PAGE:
July alone saw the country’s squid and octopus exports reach a figure of US$4.3 million, an annual increase of 84%.
At present, China represents the fifth largest import market for domestic squid and octopus, making up 7.6% of the nation’s total export value of squid and octopus.
Furthermore, squid and octopus exports to the Republic of Korea (RoK) and China in July witnessed an increase, while exports to Japan and the EU have yet to record positive growth.
Currently, the RoK remains the largest buyer of Vietnamese squid and octopus, accounting for 42.2% of overall sales. Indeed, exports to the RoK market surged by 20.4% in July. This comes following consecutive decreases in previous months, with squid and octopus exports to the RoK during the first seven months of the year suffering a decline of 10.6%, reaching approximately US$123 million.
The Vietnam-Korea Free Trade Agreement, which took effect as of December 20, 2015, also contributes to significantly supporting export activities to the market.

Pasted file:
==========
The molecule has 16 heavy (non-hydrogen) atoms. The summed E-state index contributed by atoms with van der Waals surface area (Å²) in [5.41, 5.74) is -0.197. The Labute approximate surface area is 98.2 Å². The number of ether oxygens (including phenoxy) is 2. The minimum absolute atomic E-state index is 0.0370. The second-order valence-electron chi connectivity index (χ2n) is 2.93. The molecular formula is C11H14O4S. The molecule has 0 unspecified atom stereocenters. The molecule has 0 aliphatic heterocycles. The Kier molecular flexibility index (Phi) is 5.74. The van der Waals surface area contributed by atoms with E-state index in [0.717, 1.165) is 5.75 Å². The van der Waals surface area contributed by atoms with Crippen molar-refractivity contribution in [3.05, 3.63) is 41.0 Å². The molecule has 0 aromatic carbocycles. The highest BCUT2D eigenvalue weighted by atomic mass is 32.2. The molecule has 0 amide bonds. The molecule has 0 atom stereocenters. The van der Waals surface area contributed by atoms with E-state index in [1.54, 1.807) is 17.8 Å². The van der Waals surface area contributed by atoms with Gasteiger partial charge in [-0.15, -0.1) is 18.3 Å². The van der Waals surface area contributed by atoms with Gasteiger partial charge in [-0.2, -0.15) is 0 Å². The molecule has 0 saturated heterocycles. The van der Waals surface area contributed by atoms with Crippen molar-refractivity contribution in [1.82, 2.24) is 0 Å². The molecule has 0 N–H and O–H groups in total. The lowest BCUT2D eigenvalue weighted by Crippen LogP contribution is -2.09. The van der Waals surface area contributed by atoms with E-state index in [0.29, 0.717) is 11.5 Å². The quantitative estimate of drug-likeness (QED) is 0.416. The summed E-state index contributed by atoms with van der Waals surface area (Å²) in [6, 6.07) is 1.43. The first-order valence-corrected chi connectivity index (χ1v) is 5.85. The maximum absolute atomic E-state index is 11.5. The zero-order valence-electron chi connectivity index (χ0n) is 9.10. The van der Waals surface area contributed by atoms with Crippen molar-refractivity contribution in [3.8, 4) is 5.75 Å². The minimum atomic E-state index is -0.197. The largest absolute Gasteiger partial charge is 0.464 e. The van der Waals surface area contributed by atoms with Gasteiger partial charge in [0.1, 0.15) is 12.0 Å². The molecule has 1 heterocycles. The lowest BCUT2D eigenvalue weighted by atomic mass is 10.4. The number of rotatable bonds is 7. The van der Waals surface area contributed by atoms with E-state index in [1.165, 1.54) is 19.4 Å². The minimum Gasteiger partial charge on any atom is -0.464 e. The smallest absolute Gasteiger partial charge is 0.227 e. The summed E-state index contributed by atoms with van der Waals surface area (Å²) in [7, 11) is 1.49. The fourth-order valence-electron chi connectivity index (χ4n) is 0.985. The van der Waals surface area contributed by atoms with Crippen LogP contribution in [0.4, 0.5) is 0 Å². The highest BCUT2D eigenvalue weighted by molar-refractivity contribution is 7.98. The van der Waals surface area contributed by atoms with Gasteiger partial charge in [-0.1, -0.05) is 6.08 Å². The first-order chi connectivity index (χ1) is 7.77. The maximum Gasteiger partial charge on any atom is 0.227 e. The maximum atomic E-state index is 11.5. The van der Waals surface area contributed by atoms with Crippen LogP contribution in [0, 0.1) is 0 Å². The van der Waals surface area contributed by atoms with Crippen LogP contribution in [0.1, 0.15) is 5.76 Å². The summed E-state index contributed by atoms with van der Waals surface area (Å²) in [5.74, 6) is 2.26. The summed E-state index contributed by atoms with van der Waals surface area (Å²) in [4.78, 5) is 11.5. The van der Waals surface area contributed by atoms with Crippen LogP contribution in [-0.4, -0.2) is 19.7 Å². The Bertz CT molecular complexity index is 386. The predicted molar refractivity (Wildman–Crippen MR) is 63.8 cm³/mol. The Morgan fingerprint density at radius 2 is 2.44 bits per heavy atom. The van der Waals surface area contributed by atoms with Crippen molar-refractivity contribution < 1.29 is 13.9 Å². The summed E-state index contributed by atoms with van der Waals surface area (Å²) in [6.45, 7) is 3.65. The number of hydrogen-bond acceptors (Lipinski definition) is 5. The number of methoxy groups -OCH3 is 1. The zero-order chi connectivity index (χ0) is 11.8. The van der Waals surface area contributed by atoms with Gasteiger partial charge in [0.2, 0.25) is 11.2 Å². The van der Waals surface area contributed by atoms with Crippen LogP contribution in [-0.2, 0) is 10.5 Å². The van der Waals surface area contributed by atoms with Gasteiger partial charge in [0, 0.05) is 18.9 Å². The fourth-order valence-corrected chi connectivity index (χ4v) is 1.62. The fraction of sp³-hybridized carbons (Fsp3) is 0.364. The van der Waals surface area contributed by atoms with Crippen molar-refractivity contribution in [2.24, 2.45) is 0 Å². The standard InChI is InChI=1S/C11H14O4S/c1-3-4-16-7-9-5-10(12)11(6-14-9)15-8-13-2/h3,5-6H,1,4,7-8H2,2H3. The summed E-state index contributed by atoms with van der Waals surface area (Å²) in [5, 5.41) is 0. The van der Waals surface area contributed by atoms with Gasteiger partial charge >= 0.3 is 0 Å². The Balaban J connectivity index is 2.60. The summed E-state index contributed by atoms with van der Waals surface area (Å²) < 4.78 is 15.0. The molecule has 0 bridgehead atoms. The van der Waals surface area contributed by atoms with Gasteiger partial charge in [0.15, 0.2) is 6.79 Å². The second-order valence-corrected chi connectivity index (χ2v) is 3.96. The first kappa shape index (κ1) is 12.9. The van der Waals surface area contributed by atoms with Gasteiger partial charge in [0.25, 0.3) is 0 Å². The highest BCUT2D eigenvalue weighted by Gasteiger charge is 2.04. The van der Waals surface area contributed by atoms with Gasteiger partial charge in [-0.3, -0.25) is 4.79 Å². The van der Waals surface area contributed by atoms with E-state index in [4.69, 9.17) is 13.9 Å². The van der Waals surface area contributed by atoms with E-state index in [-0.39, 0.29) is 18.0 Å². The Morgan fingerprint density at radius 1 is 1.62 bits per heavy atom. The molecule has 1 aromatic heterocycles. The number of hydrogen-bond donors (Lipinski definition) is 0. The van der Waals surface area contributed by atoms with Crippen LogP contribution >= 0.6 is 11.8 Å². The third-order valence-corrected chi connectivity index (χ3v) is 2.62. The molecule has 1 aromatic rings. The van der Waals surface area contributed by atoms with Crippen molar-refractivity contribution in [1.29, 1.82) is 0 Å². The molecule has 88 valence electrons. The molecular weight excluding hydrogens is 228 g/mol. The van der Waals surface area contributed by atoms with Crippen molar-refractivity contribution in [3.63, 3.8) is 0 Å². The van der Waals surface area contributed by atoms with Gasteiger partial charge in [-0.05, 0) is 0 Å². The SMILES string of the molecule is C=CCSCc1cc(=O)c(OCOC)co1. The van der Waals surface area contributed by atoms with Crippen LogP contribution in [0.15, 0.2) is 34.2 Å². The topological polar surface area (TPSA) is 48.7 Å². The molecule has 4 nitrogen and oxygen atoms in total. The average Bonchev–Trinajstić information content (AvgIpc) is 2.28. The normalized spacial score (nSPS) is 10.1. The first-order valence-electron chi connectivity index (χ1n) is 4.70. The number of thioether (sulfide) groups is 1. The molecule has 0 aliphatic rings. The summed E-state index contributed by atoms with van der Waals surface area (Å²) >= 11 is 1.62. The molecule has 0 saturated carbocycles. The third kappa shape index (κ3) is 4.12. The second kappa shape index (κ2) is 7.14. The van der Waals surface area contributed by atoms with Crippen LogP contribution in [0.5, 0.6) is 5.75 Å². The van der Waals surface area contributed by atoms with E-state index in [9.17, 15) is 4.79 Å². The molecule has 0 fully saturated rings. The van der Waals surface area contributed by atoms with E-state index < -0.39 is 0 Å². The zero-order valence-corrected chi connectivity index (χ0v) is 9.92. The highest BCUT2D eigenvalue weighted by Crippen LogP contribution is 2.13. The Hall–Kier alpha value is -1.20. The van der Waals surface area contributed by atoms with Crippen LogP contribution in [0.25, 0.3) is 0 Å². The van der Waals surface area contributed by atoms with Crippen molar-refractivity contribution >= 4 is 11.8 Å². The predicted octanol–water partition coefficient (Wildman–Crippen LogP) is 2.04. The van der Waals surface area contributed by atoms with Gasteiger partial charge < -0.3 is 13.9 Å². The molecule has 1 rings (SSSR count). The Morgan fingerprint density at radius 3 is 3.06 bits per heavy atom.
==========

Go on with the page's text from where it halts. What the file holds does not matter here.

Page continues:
Moreover, Japan made up the second largest import market with a share of 23.7%, although the figure during the first seven months of the year also fell by 21%.
Most notably, squid and octopus exports to the EU registered the sharpest drop, suffering a plunge of 44% against the same period from last year, reaching just over US$22 million. This can largely be put down to the illegal, unreported, and unregulated fishing yellow card, coupled with the impact of the novel coronavirus (COVID-19) epidemic.
In the context of complicated developments relating to COVID-19 and the shortage of materials, the import demand of squid and octopus globally, in addition to Vietnamese squid and octopus exports, is predicted to continue declining in the near future.
As such, the country’s exports of squid and octopus during the course of the year are likely to decrease by 18%, reaching a figure of roughly US$473 million.